• Christopher I Moore
  • Michael L Hines
  • Matti Hämäläinen
  • Stephanie R Jones

National Institute of Biomedical Imaging and Bioengineering (BRAIN Award Supplement R01EB022889-02S1)

  • Samuel A Neymotin
  • Dylan S Daniels
  • Blake Caldwell
  • Robert A McDougal
  • Nicholas T Carnevale
  • Mainak Jas
  • Christopher I Moore
  • Michael L Hines
  • Matti Hämäläinen
  • Stephanie R Jones

National Institute on Deafness and Other Communication Disorders (5-R01DC012947-07)

  • Samuel A Neymotin

Army Research Office (W911NF-19-1-0402)

  • Samuel A Neymotin

The funders had no role in study design, data collection and interpretation, or the decision to submit the work for publication. The views and conclusions contained in this document are those of the authorsand should not be interpreted as representing the official policies, either expressed or implied, of the Army Research Office or the U.S. Government. The U.S. Government is authorized to reproduce and distribute reprints for Government purposes notwithstanding any copyright notation herein.

Reviewing Editor

  1. Arjen Stolk, Donders Centre for Cognitive Neuroimaging, Netherlands

Publication history

  1. Received: August 20, 2019
  2. Accepted: January 22, 2020
  3. Accepted Manuscript published: January 22, 2020 (version 1)
  4. Version of Record published: February 13, 2020 (version 2)

Copyright

© 2020, Neymotin et al.

This article is distributed under the terms of the Creative Commons Attribution License permitting unrestricted use and redistribution provided that the original author and source are credited.

Metrics

  • 2,859
    Page views
  • 429
    Downloads
  • 5
    Citations

Article citation count generated by polling the highest count across the following sources: Crossref, PubMed Central, Scopus.

Download links

A two-part list of links to download the article, or parts of the article, in various formats.

Downloads (link to download the article as PDF)

Download citations (links to download the citations from this article in formats compatible with various reference manager tools)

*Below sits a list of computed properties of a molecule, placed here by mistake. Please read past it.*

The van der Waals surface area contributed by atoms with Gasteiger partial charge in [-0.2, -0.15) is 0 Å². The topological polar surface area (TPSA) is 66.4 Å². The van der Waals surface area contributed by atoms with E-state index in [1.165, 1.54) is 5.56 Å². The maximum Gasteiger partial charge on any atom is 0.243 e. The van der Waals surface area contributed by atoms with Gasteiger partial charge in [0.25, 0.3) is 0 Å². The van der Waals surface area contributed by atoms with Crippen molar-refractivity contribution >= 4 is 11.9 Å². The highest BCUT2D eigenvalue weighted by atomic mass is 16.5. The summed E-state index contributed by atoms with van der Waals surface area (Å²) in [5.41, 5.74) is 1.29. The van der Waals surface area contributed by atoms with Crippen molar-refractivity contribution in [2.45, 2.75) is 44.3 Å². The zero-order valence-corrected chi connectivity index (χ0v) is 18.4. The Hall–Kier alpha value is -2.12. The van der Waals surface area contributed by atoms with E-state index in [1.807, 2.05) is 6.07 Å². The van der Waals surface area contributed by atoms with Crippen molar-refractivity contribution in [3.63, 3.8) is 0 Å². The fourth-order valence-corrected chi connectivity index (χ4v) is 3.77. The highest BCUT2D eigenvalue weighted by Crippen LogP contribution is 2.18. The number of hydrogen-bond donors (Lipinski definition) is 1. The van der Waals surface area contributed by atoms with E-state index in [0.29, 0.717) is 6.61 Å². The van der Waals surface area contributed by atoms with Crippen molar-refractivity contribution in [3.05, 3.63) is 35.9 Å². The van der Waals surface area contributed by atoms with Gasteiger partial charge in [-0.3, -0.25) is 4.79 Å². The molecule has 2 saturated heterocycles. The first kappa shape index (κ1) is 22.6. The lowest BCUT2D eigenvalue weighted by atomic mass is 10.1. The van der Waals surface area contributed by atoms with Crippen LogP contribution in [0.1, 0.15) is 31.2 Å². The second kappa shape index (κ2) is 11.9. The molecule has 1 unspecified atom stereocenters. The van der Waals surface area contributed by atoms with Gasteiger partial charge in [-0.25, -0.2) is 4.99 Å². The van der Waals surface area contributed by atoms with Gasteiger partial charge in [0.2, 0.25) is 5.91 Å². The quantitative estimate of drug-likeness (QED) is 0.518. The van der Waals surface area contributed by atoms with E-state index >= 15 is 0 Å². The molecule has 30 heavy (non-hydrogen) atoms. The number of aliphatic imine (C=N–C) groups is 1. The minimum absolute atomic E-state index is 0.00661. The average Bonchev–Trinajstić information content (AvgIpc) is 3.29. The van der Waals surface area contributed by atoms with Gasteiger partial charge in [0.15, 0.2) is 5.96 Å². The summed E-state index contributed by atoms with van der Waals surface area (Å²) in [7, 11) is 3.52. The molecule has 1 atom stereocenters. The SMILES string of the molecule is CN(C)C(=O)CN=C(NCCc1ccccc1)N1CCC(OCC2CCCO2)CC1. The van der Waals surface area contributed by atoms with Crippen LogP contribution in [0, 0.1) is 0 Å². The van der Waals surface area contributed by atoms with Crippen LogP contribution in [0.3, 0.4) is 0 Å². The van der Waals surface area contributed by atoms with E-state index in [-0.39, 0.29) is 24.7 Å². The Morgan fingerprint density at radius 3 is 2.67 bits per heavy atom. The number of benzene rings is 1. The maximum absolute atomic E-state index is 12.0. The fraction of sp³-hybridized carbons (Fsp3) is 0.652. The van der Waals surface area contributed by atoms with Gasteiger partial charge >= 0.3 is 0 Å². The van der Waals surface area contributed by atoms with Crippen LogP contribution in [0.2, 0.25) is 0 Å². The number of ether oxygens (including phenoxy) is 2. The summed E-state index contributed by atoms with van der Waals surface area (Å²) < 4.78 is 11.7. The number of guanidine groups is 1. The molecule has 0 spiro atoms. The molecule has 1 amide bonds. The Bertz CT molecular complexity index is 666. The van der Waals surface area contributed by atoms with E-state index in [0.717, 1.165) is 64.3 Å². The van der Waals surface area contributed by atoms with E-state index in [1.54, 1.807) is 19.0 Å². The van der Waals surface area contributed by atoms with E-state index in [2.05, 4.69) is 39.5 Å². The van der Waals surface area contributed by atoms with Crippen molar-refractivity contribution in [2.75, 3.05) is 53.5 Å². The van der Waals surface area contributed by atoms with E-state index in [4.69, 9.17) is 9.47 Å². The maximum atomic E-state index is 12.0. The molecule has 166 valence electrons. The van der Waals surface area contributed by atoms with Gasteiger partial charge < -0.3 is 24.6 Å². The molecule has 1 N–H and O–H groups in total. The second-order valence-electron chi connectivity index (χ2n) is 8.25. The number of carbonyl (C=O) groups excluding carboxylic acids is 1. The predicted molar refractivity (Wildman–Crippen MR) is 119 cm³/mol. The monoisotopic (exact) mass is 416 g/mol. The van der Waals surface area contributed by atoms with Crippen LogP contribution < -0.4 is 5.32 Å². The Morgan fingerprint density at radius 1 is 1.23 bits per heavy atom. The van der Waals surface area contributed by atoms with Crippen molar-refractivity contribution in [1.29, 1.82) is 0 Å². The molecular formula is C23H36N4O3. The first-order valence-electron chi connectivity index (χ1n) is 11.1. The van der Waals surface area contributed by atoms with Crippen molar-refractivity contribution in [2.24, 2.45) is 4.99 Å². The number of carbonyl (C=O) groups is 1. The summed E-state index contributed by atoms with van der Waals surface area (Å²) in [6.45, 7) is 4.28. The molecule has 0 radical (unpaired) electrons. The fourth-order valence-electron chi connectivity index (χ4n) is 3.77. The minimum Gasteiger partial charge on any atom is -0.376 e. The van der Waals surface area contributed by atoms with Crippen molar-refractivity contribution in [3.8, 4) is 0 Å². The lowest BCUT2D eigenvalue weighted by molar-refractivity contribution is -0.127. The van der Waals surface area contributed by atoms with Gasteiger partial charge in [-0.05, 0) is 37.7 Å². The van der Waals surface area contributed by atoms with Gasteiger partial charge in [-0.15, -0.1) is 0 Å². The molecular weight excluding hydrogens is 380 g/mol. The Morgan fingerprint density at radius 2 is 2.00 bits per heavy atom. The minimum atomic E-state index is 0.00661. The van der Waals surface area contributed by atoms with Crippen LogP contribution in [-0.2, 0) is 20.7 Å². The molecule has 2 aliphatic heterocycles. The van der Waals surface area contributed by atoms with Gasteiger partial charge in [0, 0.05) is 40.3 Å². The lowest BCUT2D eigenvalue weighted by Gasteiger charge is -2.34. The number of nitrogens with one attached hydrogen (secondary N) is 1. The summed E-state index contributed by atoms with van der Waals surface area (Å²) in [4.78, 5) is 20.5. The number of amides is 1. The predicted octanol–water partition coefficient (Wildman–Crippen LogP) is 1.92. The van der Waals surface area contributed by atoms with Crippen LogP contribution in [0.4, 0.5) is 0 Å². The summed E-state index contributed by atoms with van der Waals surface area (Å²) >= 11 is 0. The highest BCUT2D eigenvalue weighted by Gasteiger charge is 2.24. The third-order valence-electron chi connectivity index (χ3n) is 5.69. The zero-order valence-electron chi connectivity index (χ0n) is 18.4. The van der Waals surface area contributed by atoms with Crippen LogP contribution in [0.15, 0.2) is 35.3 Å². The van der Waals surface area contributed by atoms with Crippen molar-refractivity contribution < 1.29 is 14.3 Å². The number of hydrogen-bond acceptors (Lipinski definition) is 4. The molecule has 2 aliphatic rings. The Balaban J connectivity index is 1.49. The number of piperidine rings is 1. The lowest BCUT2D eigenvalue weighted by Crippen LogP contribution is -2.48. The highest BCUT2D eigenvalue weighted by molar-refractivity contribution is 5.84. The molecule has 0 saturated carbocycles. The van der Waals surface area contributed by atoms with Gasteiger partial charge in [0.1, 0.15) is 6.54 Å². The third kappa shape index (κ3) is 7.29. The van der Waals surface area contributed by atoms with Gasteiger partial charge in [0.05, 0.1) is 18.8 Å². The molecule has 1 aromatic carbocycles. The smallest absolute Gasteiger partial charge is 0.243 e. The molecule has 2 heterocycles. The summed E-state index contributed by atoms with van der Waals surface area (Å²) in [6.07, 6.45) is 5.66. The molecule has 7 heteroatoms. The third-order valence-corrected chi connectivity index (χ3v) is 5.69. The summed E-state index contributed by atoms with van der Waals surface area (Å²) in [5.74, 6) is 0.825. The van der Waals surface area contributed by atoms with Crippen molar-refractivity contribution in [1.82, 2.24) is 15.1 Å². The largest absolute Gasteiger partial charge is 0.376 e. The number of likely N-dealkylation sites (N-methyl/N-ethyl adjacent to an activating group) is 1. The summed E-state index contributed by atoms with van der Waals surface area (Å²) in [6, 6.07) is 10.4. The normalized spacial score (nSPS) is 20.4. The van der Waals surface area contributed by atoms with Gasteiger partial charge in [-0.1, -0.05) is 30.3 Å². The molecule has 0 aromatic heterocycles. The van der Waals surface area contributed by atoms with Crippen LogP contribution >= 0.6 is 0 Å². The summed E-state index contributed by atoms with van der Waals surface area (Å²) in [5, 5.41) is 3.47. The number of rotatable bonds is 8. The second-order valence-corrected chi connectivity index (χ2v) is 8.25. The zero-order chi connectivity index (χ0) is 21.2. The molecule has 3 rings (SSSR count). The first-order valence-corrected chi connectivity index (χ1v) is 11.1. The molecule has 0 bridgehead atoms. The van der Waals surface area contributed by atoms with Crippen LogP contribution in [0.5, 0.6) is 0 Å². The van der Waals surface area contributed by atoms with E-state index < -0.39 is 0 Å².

Open citations (links to open the citations from this article in various online reference manager services)

Further reading

    1. Chromosomes and Gene Expression
    2. Neuroscience
    Alicia Tapias et al.
    Research Article Updated

    Brain homeostasis is regulated by the viability and functionality of neurons. HAT (histone acetyltransferase) and HDAC (histone deacetylase) inhibitors have been applied to treat neurological deficits in humans; yet, the epigenetic regulation in neurodegeneration remains elusive. Mutations of HAT cofactor TRRAP (ransformation/translation domain-associated protein) cause human neuropathies, including psychosis, intellectual disability, autism, and epilepsy, with unknown mechanism. Here we show that Trrap deletion in Purkinje neurons results in neurodegeneration of old mice. Integrated transcriptomics, epigenomics, and proteomics reveal that TRRAP via SP1 conducts a conserved transcriptomic program. TRRAP is required for SP1 binding at the promoter proximity of target genes, especially microtubule dynamics. The ectopic expression of Stathmin3/4 ameliorates defects of TRRAP-deficient neurons, indicating that the microtubule dynamics is particularly vulnerable to the action of SP1 activity. This study unravels a network linking three well-known, but up-to-date unconnected, signaling pathways, namely TRRAP, HAT, and SP1 with microtubule dynamics, in neuroprotection.

    1. Neuroscience
    Lawrence Huang et al.
    Tools and Resources

    Fluorescent calcium indicators are often used to investigate neural dynamics, but the relationship between fluorescence and action potentials (APs) remains unclear. Most APs can be detected when the soma almost fills the microscope's field of view, but calcium indicators are often used to image populations of neurons, necessitating a large field of view, generating fewer photons per neuron, and compromising AP detection. Here we characterized the AP-fluorescence transfer function in vivo for 48 layer 2/3 pyramidal neurons in primary visual cortex, with simultaneous calcium imaging and cell-attached recordings from transgenic mice expressing GCaMP6s or GCaMP6f. While most APs were detected under optimal conditions, under conditions typical of population imaging studies only a minority of 1AP and 2AP events were detected (often <10% and ~20-30%, respectively), emphasizing the limits of AP detection under more realistic imaging conditions.